In the years before I became a specialist in all things data, I worked as an IT service functionary.  I still have a finger in that pie today, talking at conferences about ITSM and (to a much lesser extent) ITIL. I have a fondly-remembered superior to thank for introducing me to ITIL in the 1990s. He was a (somewhat maverick) IT manager at a prestigious London firm and I was the newly promoted IT support manager. “Get yourself on Noel Bruton‘s IT manager course”, he said. “It’s brilliant”.

I did and it was. I picked up numerous shiny pearls of wisdom from the no-nonsense Mr Bruton. He also mentioned en passant an IT support framework called ITIL, which I’d not heard of at the time. When I returned to my desk I spent some time researching the subject and eventually bought the two OGC volumes – Service Support and Service Delivery. I was, it must be said, impressed. It immediately became clear to me that the structure and certainty which ITIL promised would be irresistible to the industry. I subsequently found myself proselyting to all who would listen about the future approach to IT service.

About a year later, a new IT director was installed by the partners of the firm. One afternoon he called a meeting to outline his vision of the way in which he believed that we should provide IT service. I – perhaps inadvisedly – stood up and delivered passionate oratory about the advantages of the ITIL framework. My memory of that encounter is that the intervention was more than a little unwelcome and I was summarily slapped down by the new new honcho. Oops, bad start.

Unsurprisingly perhaps, I didn’t last a great deal longer in that role. I left to take a position with another major organisation (eventually becoming part of  the team responsible for introducing IT service management processes into the firm). However, I recently stumbled upon the LinkedIn profile of that old IT director, and it raised a smile when I noticed ITIL terminology all over his profile.

The point is this. Change happens in our sector. He didn’t see ITIL coming but it came nonetheless.

Fast forward to 2016 and the IT service landscape is once again undergoing seismic movements, and in a reflection of that earlier time, I find myself proselyting once more. Those who have attended the talks that I have given recently (itSMF Roadshow events in Sweden, 2014 SDI conference, 2014 SITS event) will know that I am currently fascinated by various new paradigms of customer-facing service provision which are informed by complexity science and psychology.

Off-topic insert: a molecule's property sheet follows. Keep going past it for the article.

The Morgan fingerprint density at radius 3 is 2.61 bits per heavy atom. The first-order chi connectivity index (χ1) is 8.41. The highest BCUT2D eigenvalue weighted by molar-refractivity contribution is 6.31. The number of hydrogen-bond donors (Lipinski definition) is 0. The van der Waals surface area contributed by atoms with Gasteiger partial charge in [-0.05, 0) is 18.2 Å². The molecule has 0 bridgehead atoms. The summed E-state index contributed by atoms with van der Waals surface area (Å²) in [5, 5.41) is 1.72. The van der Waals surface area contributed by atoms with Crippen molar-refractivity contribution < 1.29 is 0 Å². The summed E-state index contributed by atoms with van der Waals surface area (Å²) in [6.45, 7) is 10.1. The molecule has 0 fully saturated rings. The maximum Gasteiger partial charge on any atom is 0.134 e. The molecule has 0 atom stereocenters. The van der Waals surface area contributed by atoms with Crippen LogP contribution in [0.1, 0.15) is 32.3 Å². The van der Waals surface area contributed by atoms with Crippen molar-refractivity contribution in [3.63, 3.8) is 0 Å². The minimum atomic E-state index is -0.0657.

Let’s face it, the process age of IT service is over (although this doesn’t mean we’ll stop using processes – just as the end of the iron age didn’t mean that we stopped using iron). Corporations are nowadays excited by solutions to the rapid changes that are a feature of the contemporary world – and this means that they appreciate agile innovation. The traditional offerings of an IT department – stability and break-fix – is of decreasing relevance. This old thinking is painting many IT functions into a utility-like corner; that is, on a par with the central heating people. These functions are annoying when they fail, but generally invisible the rest of the time. Such service conceptions are not future or growth oriented, and that’s the problem.

Twenty-first century enterprises would much prefer an IT department that would also relish the role of partner – or even leader – in the challenge of continual and game-changing innovation. They yearn for creativity, pro-activity and agility throughout the IT organisation; they would love to see motivation via values and not targets from service desk staff. Perhaps enterprises even dream of IT staff embracing approaches based on 21st century complexity, rather than 20th century mechanistic and systemic thinking.

No amount of process-tweaking is going to take the industry from the old to the new.

Nope, in my view, these challenges facing contemporary IT service departments are human ones, rather than those of process or technology. The winners in the game will be the IT service teams who can quickly readjust their thinking to these new requirements and the new paradigms required to meet them.

One may (like that IT director) slap me and the other proselytes down if one wishes, but it will not stop change from happening. Indeed, I’m hoping that my instincts will once again be correct and we’re about to embark on an exciting and beneficial transformation of the way the customer facing corporate IT is conceived. This time I’m deeply involved in this new thinking – I’ve been talking at conferences about it for years and have even written a book. My company is also gearing up to provide advice in this area (alongside our more everyday data and analytic services).

I’m looking forward to a more complexity-flavoured conception of IT service. I passionately believe that it can engender improvements to both the working lives, and the end product for leaders and staff in the parent enterprise (i.e. our customers), as well as for staff in the IT function.

I’ll be posting more on this subject here in the coming months so check back here again soon if you’d like to know more.

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